The American Library Association defines Net Neutrality as “the concept of online non-discrimination. It is the principle that consumers/citizens should be free to get access to – or to provide – the Internet content and services they wish, and that consumer access should not be regulated based on the nature or source of that content or service.” Reuters explains Net Neutrality as “a principle that says Internet service providers should treat all traffic on their networks equally. That means companies like Comcast Corp or Verizon Communications Inc should not block or slow down access to any website or content on the Web – for instance, to benefit their own services over those of competitors.” The Federal Communications Commission (FCC) uses the term “Open Internet” rather than Net Neutrality and FCC.gov provides a history of the debate and court challenges to their 2010 “Open Internet Order.”
Sounds pretty boring?
So who is against Net Neutrality?
Many telecommunications companies and Internet Service Providers (i.e. Time Warner, Comcast, AT&T, Verizon) argue that they should be allowed to charge content providers (i.e. Netflix, HBO Go, Amazon, Hulu etc) a premium price in exchange for giving users faster or priority access to that content. Many reports describe this as creating a “fast lane” and charging a “toll” for certain websites and online content providers who use a lot of bandwidth (like YouTube, Hulu, or Netflix and other video streaming or gaming sites). According to this article from The Christian Science Monitor, these companies “insist it should be their prerogative to manage the data flowing on their privately-owned pipes, collecting reasonable, market-based fees from those who want to connect.”
Why are people upset about an Internet “fast lane”?
Net Neutrality and Open Internet supporters argue that broadband providers could discriminate against content providers. Comcast, for example, which is set to acquire Time Warner and become the largest Internet Service Provider in the United States, also owns NBC Universal, so Comcast may choose to prioritize NBC content over other networks and websites. Many have argued that creating “fast lanes” and “slow lanes” disadvantages smaller companies, businesses, or individuals who can’t afford the costs of negotiating with large telecom corporations; they argue this could reduce innovation in tech and entertainment. Opponents also worry that getting rid of Net Neutrality could lead to censorship because content that Internet Service Providers disagree with could be slowed down and rendered inaccessible.
Politicians and celebrities like Senator Al Franken have come out in support of keeping access to the Internet open for all content providers. Many large tech companies including Google, Amazon, Netflix and Facebook have sided with Net Neutrality as well.
Why do Libraries care about Net Neutrality?
Many libraries worry that research, academic, or controversial content– especially free, noncommercial content– will be relegated to “slow lanes” and become harder to discover. According to the American Library Association: “A world in which librarians and other noncommercial enterprises are of necessity limited to the Internet’s ‘slow lanes’ while high-definition movies can obtain preferential treatment seems to us to be overlooking a central priority for a democratic society – the necessity of enabling educators, librarians, and, in fact, all citizens to inform themselves and each other just as much as the major commercial and media interests can inform them.”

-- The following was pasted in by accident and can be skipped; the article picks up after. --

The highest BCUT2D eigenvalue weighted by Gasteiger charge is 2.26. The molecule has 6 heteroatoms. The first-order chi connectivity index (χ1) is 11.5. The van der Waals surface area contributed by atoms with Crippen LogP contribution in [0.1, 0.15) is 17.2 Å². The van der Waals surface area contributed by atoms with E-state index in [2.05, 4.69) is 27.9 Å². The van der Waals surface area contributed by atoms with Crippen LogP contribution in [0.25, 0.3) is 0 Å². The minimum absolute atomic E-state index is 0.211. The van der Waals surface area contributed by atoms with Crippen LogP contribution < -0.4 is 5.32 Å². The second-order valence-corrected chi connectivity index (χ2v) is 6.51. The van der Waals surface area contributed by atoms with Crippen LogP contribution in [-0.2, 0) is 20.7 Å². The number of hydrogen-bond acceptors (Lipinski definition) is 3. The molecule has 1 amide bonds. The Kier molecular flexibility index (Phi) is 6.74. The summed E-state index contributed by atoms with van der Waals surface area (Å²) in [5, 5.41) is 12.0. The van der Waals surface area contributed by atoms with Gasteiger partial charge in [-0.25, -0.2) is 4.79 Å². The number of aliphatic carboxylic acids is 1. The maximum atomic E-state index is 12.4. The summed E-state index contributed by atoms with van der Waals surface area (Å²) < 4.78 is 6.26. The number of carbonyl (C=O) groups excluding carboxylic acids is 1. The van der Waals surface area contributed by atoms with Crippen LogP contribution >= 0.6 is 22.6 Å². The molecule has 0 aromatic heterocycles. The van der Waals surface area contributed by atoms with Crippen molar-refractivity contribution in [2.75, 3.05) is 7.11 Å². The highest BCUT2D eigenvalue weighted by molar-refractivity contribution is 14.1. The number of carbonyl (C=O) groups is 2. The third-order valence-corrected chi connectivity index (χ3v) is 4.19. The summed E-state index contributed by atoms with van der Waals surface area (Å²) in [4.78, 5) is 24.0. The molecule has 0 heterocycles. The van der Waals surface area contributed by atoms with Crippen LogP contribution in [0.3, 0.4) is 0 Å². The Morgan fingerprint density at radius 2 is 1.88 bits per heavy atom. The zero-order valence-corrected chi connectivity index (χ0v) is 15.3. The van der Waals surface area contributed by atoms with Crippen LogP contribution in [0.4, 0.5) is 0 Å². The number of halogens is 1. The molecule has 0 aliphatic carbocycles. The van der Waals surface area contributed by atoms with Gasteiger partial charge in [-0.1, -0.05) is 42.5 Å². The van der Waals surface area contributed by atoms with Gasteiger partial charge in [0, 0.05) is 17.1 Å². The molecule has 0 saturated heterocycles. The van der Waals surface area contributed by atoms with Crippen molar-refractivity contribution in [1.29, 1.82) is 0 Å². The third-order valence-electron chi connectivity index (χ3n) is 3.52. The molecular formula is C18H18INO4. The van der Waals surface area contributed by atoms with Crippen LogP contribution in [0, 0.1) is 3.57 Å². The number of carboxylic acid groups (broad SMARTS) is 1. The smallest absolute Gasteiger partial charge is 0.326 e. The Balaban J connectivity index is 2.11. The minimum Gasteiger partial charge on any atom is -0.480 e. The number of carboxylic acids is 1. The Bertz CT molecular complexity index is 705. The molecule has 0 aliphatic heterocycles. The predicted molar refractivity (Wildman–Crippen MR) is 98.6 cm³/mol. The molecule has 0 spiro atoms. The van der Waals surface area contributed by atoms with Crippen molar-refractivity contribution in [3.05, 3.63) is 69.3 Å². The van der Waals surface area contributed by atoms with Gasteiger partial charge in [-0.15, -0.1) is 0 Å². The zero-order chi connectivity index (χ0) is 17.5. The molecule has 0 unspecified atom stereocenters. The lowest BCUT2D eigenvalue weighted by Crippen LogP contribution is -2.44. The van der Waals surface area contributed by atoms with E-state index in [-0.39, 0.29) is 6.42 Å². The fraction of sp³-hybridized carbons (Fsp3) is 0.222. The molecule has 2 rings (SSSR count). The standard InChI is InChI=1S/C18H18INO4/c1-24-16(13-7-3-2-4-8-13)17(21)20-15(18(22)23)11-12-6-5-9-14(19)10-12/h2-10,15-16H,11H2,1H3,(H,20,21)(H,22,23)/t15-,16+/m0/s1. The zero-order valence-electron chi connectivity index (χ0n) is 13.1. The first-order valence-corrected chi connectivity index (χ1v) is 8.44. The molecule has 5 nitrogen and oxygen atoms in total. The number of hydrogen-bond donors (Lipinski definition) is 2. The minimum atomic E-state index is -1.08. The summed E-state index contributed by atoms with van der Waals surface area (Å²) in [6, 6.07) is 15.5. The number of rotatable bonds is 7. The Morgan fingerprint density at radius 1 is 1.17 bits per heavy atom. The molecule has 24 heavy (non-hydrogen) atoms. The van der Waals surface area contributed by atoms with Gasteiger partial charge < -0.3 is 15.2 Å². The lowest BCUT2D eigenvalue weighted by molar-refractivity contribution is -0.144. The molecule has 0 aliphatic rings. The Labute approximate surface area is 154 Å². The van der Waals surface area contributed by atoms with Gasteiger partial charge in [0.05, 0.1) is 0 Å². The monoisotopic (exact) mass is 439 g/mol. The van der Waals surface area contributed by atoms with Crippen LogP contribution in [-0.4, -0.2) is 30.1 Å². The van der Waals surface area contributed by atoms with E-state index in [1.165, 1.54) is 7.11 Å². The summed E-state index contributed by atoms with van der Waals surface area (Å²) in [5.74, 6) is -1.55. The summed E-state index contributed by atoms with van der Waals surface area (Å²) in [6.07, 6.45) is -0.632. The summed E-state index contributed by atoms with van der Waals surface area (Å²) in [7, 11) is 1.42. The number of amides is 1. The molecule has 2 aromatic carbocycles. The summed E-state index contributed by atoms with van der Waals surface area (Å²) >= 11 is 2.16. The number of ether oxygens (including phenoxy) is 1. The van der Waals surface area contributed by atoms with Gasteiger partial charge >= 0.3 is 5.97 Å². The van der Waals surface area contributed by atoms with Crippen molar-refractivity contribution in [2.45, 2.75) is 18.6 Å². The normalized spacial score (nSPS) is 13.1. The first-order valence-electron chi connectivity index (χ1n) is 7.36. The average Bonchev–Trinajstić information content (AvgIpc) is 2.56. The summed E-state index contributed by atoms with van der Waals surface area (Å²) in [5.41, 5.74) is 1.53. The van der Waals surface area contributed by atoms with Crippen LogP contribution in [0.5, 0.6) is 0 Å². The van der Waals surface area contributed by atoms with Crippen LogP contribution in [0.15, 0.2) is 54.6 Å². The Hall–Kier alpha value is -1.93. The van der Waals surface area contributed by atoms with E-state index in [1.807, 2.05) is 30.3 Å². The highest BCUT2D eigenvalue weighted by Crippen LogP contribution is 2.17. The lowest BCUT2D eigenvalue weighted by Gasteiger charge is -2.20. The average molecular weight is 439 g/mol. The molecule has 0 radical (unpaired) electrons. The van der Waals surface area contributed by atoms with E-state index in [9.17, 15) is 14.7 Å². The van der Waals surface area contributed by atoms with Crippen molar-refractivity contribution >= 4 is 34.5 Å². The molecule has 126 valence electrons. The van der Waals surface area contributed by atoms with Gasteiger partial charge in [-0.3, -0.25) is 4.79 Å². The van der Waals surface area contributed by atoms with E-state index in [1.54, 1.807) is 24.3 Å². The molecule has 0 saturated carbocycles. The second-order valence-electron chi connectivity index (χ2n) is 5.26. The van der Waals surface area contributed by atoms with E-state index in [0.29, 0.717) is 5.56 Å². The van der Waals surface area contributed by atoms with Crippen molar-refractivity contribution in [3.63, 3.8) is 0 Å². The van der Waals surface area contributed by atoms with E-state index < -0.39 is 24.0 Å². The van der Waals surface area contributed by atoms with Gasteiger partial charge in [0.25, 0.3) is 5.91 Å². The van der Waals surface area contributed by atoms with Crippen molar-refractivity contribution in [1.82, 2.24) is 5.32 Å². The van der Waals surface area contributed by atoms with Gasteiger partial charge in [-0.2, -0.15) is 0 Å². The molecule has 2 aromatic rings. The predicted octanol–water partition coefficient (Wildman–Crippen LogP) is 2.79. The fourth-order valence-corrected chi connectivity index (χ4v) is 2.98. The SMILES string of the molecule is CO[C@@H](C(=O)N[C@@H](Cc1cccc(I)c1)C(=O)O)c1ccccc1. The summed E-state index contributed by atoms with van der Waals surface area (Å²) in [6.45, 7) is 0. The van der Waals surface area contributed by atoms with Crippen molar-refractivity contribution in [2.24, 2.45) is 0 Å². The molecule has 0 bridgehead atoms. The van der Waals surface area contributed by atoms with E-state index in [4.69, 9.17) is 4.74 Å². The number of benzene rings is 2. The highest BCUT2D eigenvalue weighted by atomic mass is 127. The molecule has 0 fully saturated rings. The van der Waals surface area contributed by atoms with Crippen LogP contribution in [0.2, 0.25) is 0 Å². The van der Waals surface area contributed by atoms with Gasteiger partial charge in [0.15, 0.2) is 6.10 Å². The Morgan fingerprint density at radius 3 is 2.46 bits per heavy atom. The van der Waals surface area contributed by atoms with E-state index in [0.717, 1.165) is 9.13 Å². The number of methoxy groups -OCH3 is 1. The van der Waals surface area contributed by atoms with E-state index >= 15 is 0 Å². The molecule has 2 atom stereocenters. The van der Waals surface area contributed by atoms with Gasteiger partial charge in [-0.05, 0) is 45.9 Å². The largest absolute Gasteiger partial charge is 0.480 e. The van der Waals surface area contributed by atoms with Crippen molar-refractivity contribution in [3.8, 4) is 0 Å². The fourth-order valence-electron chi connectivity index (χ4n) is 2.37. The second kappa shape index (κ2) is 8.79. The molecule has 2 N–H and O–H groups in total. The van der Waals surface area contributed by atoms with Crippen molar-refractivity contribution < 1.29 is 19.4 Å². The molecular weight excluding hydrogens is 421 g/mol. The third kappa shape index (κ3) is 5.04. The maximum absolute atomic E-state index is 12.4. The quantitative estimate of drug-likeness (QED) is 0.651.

What can you do about it?
First, read up on the topic and decide where you stand. Search for “net neutrality” on Opposing Viewpoints to find news and scholarly articles on both sides of the issue.
Next, you can share your thoughts as a public comment on FCC.gov or email email@example.com by Friday July 18th. The FCC is seeking feedback from the public before it proceeds with regulating or deregulating of the current “Open Internet.”
In observance of the Fourth of July, the Library will be closed Friday, July 4th through Sunday, July 6th. We will reopen on Monday morning. Have a safe and happy 4th! For full hours, see our Hours page.
New Resource!: Purchase College Library subscribes to streaming videos via the Kanopy platform. We will be adding more, as well as digitizing and uploading some of the films in our collection to be included on Kanopy. We have a trial, until the end of June, that gives us access to all of Kanopy’s streaming videos. Check them out here!
Kanopy is a leading distributor of online videos to colleges. Kanopy provides colleges with a streaming platform and a broad catalog of over 26,000 streaming videos to choose from, representing more than 800 leading producers such as Media Education Foundation, Criterion Collection, First Run Features, HBO, California Newsreel, Kino Lorber, Medcom, Green Planet Films, BBC, Psychotherapy. net, Stanford Executive Briefings, and more. Learn more about some of the leading producers Kanopy represents.
Summer Session I (May 19 – June 6):
|Mondays – Thursdays**
||8:00am – 4:45pm
||8:00am – 4:00pm|
|Saturdays & Sundays
**Exceptions: The Library is Closed May 26th (Memorial Day), and July 4th, July 5th, and August 11th (electric shutdown).
Summer Sessions II-IV (June 9 – August 1):
|Mondays – Thursdays||8:00am – 10:00pm|
|Fridays||8:00am – 4:00pm|
||12:00pm – 5:00pm|
End of Summer Hours (August 2 – August 24):
|Mondays – Thursdays||8:30am – 4:45pm|
|Fridays||8:30am – 4:00pm|
|Saturdays & Sundays